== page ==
He contrasted his training to more narrow formation programs that center on providing "conclusions," rather than "the process" of how to arrive at an informed result.
"I was very naive, a child of the '60s, the Vatican Council," Rohr told NCR. "I just assumed, with that wonderful theology, that all the priests after me would think like I did. Boy, was I wrong.
"We got invested in it because we were taught ... historical theology, the process of getting to this point," he continued. "So, when I meet young priests today who have a completely ahistorical view of Catholicism, or of history itself, and it's all sort of disjointed, automatic rights and wrongs — this group is bad, this group is good — it's shocking to me that people can have such little awareness of history, of the flow of history and the evolution of ideas, and the evolution of human consciousness and the evolution of the Gospel."
On June 27, the organization presented its St. John XXIII Award to Rohr as well as to Fr. Jay Davidson of Evansville, Indiana.
In both his opening evening welcome and homily during the June 27 Mass, Archbishop John Wester of Santa Fe, New Mexico, lauded the group, calling it "a wonderfully powerful and necessary voice" and "voice of hope and joy."
The association "really has as a core part of their mission statement to really live out the Second Vatican Council," Wester, the association's episcopal moderator, told NCR. "And Pope Francis, I think, has given new life to the council by who he is and by the way he exercises his Petrine ministry."
The U.S. priests' association "is very encouraged by his papacy, and they certainly strongly support him and pray for him, and are hopeful that he will continue to lead in such a courageous fashion," Wester said.
Attendees ratified four organizational goals by at least a two-thirds majority on June 26:
  • Development of a white paper on the status of women in the church, to be spearheaded by Bonnot;
  • Creation of a white paper on clericalism, an effort proposed by Fr. Kevin Clinton of the St. Paul-Minneapolis Archdiocese;
  • Continued efforts to stress the need for a greater pastoral emphasis in seminary formation programs as well as psychosocial evaluation and professional training in discernment, put forth by Vincentian Fr. Dan Kearns of St. Louis, a member of the team that authored a white paper on seminary formation released in January;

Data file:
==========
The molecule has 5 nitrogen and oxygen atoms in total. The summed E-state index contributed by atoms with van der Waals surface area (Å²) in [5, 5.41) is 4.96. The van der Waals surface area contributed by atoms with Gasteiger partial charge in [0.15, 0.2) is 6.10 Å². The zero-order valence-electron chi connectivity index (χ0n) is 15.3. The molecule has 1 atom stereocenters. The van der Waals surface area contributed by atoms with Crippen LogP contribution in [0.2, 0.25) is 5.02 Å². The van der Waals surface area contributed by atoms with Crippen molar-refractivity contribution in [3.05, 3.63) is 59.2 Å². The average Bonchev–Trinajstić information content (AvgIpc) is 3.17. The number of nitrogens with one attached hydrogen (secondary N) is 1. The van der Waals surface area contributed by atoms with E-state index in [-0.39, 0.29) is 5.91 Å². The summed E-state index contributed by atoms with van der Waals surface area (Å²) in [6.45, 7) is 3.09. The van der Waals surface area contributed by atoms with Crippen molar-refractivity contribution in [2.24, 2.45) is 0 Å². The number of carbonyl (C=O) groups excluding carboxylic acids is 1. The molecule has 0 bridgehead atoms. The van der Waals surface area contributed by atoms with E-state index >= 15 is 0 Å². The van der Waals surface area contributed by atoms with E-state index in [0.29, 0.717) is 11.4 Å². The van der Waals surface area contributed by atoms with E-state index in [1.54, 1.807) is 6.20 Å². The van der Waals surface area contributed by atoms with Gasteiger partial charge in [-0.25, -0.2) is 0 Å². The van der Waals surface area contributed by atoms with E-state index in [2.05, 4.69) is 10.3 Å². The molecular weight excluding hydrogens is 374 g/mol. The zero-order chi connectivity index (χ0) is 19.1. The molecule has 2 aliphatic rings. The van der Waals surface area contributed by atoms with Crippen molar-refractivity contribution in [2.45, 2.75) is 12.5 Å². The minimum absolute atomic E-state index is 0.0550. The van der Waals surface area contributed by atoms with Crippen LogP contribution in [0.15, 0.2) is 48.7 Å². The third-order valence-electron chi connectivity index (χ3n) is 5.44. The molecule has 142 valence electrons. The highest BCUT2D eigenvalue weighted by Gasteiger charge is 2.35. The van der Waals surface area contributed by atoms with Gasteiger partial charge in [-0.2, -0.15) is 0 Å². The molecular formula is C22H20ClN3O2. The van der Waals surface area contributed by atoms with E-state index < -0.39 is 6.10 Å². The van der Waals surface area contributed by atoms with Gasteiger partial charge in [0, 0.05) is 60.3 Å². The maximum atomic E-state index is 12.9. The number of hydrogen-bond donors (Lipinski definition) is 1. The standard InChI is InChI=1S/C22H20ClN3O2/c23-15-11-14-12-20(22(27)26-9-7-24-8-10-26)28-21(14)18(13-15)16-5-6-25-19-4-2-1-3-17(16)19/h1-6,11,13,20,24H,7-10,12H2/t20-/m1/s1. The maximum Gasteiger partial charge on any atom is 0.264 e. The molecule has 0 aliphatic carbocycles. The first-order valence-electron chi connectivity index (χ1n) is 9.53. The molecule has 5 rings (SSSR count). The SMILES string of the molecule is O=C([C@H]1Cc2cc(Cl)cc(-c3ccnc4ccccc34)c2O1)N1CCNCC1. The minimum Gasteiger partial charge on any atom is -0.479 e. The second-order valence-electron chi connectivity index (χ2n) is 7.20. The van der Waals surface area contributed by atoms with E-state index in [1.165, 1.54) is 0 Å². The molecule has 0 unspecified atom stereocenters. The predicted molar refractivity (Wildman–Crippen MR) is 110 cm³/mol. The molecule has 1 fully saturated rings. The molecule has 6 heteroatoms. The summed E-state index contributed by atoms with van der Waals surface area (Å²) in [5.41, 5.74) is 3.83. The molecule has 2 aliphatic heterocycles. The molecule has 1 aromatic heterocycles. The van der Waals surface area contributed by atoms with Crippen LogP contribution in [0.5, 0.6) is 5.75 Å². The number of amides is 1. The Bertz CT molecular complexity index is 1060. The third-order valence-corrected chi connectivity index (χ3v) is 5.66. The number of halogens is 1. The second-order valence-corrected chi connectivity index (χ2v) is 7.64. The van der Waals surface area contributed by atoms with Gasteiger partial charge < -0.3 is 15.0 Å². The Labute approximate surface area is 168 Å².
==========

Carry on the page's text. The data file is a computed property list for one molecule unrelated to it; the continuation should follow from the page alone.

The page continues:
• Declaration of the care for creation as a "life issue" and urging of the organization to speak out on "reverence for creation," in line with Francis' encyclical "Laudato Si', on Care for Our Common Home."
The group also reaffirmed a 2017 goal on priestless parishes in which it suggested a larger role for lay ministers and better serving the faithful, association spokesman Paul Leingang said.

During a business session June 27, members passed eight resolutions, each again by at least a two-thirds majority.
"The purpose of a resolution is to give direction to the AUSCP leadership team, which, in turn, will develop a public statement and determine how and when the statement will be made public," Leingang said.
The approved resolutions included:
  • A call for "and end to the practice of separating children from their parents in managing immigrants and families seeking asylum at our borders";
  • Support for changing church language used in reference to persons who are gay, lesbian, bisexual, transgender or other gender minorities, backing Jesuit Fr. James Martin's "courageous voice" on behalf of LGBT persons and a call for churchwide ministries for LGBT persons and their families;
  • A commitment by association members to "never carry a gun or other lethal weapon" to protect themselves or others, but rather to "pledge willingly to interpose one's own person to shield a potential victim";
  • Encouragement for the work of students in Parkland, Florida, and others to "promote a multifaceted approach" to gun control;
  • Maintain pressure on church personnel and entities "for translations of liturgical texts that truly promote understanding and participation among all";
  • A request to "the American bishops to discuss the diminishing number of priests in active ministry," including consideration of ordaining married men;
  • A plea to the U.S. Conference of Catholic Bishops and U.S. dioceses to establish secure employee pension plans and to protect existing ones;
  • Encouragement for "dioceses, parishes and pastors to create structures which provide for dialogue among the people of the church."
Founded in 2011 and based in Tiffin, Ohio, the Association of U.S. Catholic Priests has about 1,200 priest members in addition to about 120 enrolled supporters.
[Dan Morris-Young is NCR West Coast correspondent and writes for NCR's The Field Hospital series. His email is dmyoung@ncronline.org.]